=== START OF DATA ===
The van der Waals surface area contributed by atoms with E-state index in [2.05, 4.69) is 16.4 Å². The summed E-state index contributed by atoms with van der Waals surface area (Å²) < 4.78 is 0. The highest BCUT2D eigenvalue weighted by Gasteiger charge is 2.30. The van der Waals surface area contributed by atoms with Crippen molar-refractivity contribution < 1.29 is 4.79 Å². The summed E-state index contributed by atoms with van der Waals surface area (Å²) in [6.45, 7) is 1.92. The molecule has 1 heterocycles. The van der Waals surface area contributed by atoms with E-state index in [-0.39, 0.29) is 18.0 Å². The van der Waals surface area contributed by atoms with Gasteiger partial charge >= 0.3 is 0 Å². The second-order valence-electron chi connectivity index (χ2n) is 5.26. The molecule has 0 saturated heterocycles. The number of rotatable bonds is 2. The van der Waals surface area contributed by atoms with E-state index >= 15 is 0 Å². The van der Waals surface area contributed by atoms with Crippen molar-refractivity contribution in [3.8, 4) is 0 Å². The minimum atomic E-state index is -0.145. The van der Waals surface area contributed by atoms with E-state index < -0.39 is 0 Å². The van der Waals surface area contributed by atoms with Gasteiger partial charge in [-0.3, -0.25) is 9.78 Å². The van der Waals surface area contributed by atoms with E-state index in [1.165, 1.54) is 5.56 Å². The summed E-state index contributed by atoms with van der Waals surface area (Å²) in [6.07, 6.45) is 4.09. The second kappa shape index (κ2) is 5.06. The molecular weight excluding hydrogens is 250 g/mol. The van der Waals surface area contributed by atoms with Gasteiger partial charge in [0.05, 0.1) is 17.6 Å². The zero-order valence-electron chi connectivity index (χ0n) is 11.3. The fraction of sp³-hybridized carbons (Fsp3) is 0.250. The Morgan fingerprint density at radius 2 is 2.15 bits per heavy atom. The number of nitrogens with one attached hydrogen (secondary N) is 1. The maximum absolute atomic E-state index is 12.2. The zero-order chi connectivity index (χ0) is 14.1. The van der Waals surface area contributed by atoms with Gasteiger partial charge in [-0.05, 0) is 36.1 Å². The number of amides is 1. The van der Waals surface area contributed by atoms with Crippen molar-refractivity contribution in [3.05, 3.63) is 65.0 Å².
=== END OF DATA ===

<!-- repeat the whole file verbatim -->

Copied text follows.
The van der Waals surface area contributed by atoms with E-state index in [2.05, 4.69) is 16.4 Å². The summed E-state index contributed by atoms with van der Waals surface area (Å²) < 4.78 is 0. The highest BCUT2D eigenvalue weighted by Gasteiger charge is 2.30. The van der Waals surface area contributed by atoms with Crippen molar-refractivity contribution < 1.29 is 4.79 Å². The summed E-state index contributed by atoms with van der Waals surface area (Å²) in [6.45, 7) is 1.92. The molecule has 1 heterocycles. The van der Waals surface area contributed by atoms with E-state index in [-0.39, 0.29) is 18.0 Å². The van der Waals surface area contributed by atoms with Gasteiger partial charge >= 0.3 is 0 Å². The second-order valence-electron chi connectivity index (χ2n) is 5.26. The molecule has 0 saturated heterocycles. The number of rotatable bonds is 2. The van der Waals surface area contributed by atoms with E-state index >= 15 is 0 Å². The van der Waals surface area contributed by atoms with Crippen molar-refractivity contribution in [3.8, 4) is 0 Å². The minimum atomic E-state index is -0.145. The van der Waals surface area contributed by atoms with E-state index < -0.39 is 0 Å². The van der Waals surface area contributed by atoms with Gasteiger partial charge in [-0.3, -0.25) is 9.78 Å². The van der Waals surface area contributed by atoms with E-state index in [1.165, 1.54) is 5.56 Å². The summed E-state index contributed by atoms with van der Waals surface area (Å²) in [6.07, 6.45) is 4.09. The second kappa shape index (κ2) is 5.06. The molecular weight excluding hydrogens is 250 g/mol. The van der Waals surface area contributed by atoms with Gasteiger partial charge in [0.05, 0.1) is 17.6 Å². The zero-order valence-electron chi connectivity index (χ0n) is 11.3. The fraction of sp³-hybridized carbons (Fsp3) is 0.250. The Morgan fingerprint density at radius 2 is 2.15 bits per heavy atom. The number of nitrogens with one attached hydrogen (secondary N) is 1. The maximum absolute atomic E-state index is 12.2. The zero-order chi connectivity index (χ0) is 14.1. The van der Waals surface area contributed by atoms with Gasteiger partial charge in [-0.05, 0) is 36.1 Å². The number of amides is 1. The van der Waals surface area contributed by atoms with Crippen molar-refractivity contribution in [3.05, 3.63) is 65.0 Å².